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New analysis shows no long-term dimming around “alien megastructure” star

Tabby’s star is still pretty weird, but at least one part of the mystery was a false lead.
RELATED TOPICS: STARS
Swarm of comets
Artist's impression of an orbiting swarm of dusty comet fragments, which are a possible explanation for the unusual light signal of KIC 8462852.
NASA/JPL-Caltech
Tabby’s Star has been one of the most attention grabbing stars out there in the astronomy world. But when headlines suggest that there’s the very, very off-chance of an “alien megastructure” in orbit around the star, it’s hard not to. New evidence is at least putting to rest one piece of the mystery, though: there’s not quite good evidence to show century-long dimming.

Let’s back up here. The basic summary of Tabby’s Star: hiding in Kepler data was a star with very, very unusual properties. Where planet-sized objects block out around 1 percent of light of the star, something around KIC 8462852 was blotting out more than 20 percent of the light. Not only that, but whatever it was wasn’t giving off the heat signature of an asteroid or dwarf planet.

There were a few hypothesizes for why this was. The most commonly accepted one is a swarm of comets or other icy debris. The least excepted but not-zero chance one was aliens. Further analysis showed no alien signals. Evidence for comets was inconclusive but sort of leaned towards the most probable answer thus far. But another factor came into play: a series of Harvard plates that showed a dimming over a period of a century on Tabby’s Star.

That’s where a Vanderbilt University-led team steps into the story, unraveling at least one part of the big mystery in a paper accepted for publication in the Astrophysical Journal: there’s no long-term dimming to account for. There are just some outside factors that made it seem like something more.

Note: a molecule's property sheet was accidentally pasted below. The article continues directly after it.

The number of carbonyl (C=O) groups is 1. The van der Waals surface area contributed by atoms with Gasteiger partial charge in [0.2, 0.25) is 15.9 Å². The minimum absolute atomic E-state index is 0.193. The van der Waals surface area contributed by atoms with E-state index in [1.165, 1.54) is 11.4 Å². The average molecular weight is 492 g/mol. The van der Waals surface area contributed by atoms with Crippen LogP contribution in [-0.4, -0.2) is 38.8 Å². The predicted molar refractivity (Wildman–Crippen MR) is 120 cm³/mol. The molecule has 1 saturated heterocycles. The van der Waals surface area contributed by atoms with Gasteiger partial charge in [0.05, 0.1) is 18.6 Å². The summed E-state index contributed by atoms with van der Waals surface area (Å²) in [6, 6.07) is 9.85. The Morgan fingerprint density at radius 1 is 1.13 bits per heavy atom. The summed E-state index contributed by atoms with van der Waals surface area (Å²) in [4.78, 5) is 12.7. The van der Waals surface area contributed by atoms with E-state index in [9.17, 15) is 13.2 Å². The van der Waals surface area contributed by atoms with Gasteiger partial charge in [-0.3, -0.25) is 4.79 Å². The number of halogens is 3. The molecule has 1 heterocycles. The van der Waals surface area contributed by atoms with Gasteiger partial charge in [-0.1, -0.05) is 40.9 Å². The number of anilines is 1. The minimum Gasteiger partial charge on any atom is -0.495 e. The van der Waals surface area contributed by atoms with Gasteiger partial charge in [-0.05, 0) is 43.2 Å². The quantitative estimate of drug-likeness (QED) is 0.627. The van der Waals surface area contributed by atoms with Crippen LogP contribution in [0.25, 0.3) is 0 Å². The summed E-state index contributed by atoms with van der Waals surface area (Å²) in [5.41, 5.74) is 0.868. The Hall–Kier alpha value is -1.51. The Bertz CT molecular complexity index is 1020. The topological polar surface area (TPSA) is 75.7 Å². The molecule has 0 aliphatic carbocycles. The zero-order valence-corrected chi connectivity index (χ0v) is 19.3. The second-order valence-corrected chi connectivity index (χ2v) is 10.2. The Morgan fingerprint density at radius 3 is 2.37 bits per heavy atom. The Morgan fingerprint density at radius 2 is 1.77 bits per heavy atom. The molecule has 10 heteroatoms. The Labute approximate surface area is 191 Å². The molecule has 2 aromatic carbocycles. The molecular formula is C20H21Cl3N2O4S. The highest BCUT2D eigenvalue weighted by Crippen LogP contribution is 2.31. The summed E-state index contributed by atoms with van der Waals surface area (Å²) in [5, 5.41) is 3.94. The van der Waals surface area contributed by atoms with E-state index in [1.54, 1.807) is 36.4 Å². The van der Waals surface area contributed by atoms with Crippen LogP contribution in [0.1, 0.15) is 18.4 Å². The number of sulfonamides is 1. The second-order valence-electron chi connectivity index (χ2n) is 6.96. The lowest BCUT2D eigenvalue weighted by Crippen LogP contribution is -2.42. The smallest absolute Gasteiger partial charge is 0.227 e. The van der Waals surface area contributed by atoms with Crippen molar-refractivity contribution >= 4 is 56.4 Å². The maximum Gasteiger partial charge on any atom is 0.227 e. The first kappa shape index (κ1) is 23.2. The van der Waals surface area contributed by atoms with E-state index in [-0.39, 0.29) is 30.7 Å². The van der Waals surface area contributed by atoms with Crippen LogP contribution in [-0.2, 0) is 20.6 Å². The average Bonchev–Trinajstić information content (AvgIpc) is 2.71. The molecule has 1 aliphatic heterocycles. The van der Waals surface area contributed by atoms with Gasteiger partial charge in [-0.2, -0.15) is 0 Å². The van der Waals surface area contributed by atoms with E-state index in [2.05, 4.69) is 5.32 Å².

“At least for the idea that this is unprecedented … that doesn’t really hold up,” Michael Lund, a doctoral candidate at Vanderbilt and co-author of the paper, said. “We are finding this in other stars.”

All the data comes from the Digital Access to a Sky Century@Harvard, an archive of data collected by the university spanning from roughly 1885 to 1993. The initial study that utilized DASCH data didn’t account for one big fact about the DASCH data: it didn’t come from one telescope, but multiple telescopes. Changes in exposure and calibration could have introduced errors into the data.

“The telescopes changed over time,” Michael Lund, a doctoral candidate at Vanderbilt, said. “It’s an archive of photographic plates, but it’s using many telescopes.”

Up to 15 telescopes may have been part of the DASCH data. When laid out on a year-to-year basis, the stellar cycles show periods of dimming and brightening, much as would be expected for stars of its type. These cycles don’t correspond to an overall dimming trend. When the light curve of Tabby’s Star over this time is compared to stars whose light-and-dimming trends are more well known, those stars show a similar trend only in the Harvard records.

There’s also a 15 year gap in the data in the 1950s and 1960s, after which only one telescope was used. The dimming trend doesn’t continue after that gap. In other words, whatever showed the dimming of Tabby’s Star was an error in the data rather than an enigma in the star itself.

Lund is quick to point something out: this data in no way disproves that something weird is happening now around Tabby’s Star. It just shows that one hypothesis along the way was wrong.

“None of this changes the initial paper that noticed a very strange behavior,” Lund says. “None of this changes that that appears to be happening.”
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